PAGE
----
However when the frog is thrown in cold water and the heat is turned up slowly, then it does not realize that it is burned.
    Similarly at some point, whithout he excuse of fighinting the soviets, the US turned fascist and tyranical, but the US citizens are totally subjugated. And the US constituencies bought in the clash of civilization and war against invented war against “muslim” terrorism.

  4. Karl.- says:

    So Iran and Argentina set up a joint Commission to find out what happend at AMIA, they want the truth. Response by the US (israel)? – MORE SANCTIONS!

  5. Karl.-- says:


    Yes how dare Iran and Argentina seeking the truth!

    This is what Israel fear:

  6. Unknown Unknowns says:


    No word back on the translation yet, but meanwhile, here are some more books for you:

  7. Mohammad says:

    “if you’re going to have a revolution, then you really need to have one.”

    To exaggerate a bit, that’s almost conventional wisdom in Iran! I always found the notion of a revolution having happened in Egypt – or for that matter, anywhere else during the “Arab Spring”, except Libya – laughable. Almost all institutions of the former regime appear to be in place. That’s akin to the Shah-era SAVAK being intact after the 1979 revolution! Also, the Iranian Army was almost dismantled after the 1979 revolution, while the Egyptian Army remained the most important (and even the most popular) force after the 2011 protests.

  8. James Canning says:

    Is the concern within Egyptian army, that an insurgency could develop in the Sinai, realistic? Some elements of the army were also very much conerned about Morsi’s backing of insurgents in Syria.

  9. Kathleen says:

    Really amazing how MSM host refuse to call the Egyptian coup a “coup” This weekend Scott Simon could not go there.
    “Counting the Money” clip

    Over and over again NPR reporters push for the Syrian rebels. Never have done a show on how half the population supports Assad.

    Deborah Amos “In Southern Syria”

  10. James Canning says:

    “Chuck Hagel, the Pentagon chief, telephoned General Abdul Fattah al-Sisi the same day urging him not to carry out the coup, which he went on to execute 24 hours later.”
    – – Sunday Times (London), July 7th

  11. masoud says:

    I refrained from repeating two hypotheses out of fear that doing so would somehow make them more true, and out of not wanting to take a pessimistic view of matters, but I think the events of the past couple of days have simply reaffirmed my suspicions.

    1. If we are going to compare the events in Egypt to a specific historical time period in Iran, we need to forget about 1979, and talk about 1953. Egyptian society simply lacks a unifying force or figure that can spearhead a revolution, which leaves a series of impotent factions that attempt to outmaneuver on another by relying on various foreign powers and remnants of the ancien regime. I hope I’m proved wrong, but it may be decades before such a force can appear in Egyptian society.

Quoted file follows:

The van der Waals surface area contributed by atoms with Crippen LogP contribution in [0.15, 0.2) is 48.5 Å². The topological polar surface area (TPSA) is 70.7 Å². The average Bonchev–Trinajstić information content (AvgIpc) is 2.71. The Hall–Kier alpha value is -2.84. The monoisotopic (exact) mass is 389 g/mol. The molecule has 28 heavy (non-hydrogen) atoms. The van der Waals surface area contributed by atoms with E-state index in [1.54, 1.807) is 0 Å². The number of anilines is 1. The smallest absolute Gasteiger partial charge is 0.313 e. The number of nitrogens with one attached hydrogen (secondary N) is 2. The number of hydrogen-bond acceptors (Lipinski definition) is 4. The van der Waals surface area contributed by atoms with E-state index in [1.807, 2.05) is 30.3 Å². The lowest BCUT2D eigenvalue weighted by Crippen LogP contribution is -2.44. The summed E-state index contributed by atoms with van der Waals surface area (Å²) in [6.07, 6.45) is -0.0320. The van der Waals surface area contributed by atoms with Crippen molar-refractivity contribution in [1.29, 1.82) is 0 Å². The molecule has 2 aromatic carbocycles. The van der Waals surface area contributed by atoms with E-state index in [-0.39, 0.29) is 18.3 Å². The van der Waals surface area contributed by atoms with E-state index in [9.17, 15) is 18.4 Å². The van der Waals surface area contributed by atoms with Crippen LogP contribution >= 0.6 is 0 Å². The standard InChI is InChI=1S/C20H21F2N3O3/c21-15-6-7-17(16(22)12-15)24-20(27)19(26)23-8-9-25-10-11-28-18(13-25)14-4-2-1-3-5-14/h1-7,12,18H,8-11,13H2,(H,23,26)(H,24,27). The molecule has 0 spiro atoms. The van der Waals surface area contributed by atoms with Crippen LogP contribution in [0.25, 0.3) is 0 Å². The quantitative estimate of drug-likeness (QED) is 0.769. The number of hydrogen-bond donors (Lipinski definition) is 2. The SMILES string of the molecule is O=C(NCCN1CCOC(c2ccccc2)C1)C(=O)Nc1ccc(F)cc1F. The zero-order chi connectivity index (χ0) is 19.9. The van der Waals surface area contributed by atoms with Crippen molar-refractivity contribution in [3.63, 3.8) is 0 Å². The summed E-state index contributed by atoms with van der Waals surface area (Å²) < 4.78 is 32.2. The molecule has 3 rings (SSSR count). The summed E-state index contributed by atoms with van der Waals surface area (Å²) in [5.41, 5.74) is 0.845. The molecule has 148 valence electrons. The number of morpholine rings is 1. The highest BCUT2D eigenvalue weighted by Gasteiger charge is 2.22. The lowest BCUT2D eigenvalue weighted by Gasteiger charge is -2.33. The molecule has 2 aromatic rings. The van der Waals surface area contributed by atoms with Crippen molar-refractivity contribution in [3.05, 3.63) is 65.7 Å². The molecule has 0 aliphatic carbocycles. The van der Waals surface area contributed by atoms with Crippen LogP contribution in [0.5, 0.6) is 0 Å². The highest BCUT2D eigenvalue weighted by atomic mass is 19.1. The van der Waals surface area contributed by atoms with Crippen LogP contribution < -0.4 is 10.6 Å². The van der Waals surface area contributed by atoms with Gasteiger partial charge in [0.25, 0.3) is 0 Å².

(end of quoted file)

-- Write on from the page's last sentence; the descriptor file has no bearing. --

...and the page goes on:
2. It’s not a revolution until the top level, maybe even the top two levels, of the military leadership are purged. Irreversibly purged.

  12. masoud says:

    On an unrelated tangent:

    How retarded is Rouhani? On the same day that the most pro-Atlantic German newspapers were blasting Obama for using electronic eavesdropping to spy on 6 billion German correspondences a year, this self proclaimed professional in all matters relating to national security and law, was publicly endorsing the use of Facebook and other US controlled communications services in a youth magazine in Iran, while it has become public information that the US is collecting 13 billion Iranian communications a month!

    I’d like nominate Rouhani for the prime ministership of Lebanon.

  13. jay says:

    Why would any rational person miss the fact that the story in Sunday Times regarding the call from Hagel to Al-sisi is “planted” propaganda? It is amusing and sad.

    Anyone who keeps up with the events (even moderately so) will recall that this General is a hand-picked US Army War College graduate. He was hand-picked through indirect lobbying by the Saudis and direct US lobbying. He owes his job to the US and Saudis. He knows that his survival depends on the US aid to the tune of billions every year. And, yet, the story wants us to believe that Hagel was against it and Al-sisi went ahead! Right!!

    In the tradition of unintelligent journalism, this planted story inadvertently highlights another interesting point. That the US knew about the attempt to overthrow a legitimate government. The very definition of a coup. So, Mr. Hagel and the rest of the team in the White House should have no trouble with spelling coup and using it descriptively. Surprisingly, the entire US establishment, including most of the media has been taught to avoid the “C” word. Coincidence?

  14. yemi says:

    jay says:
    July 15, 2013 at 11:58 pm

    That’s why is so important to notice that
    no single person relates with him on that.

    He actually tries by all means to justify anything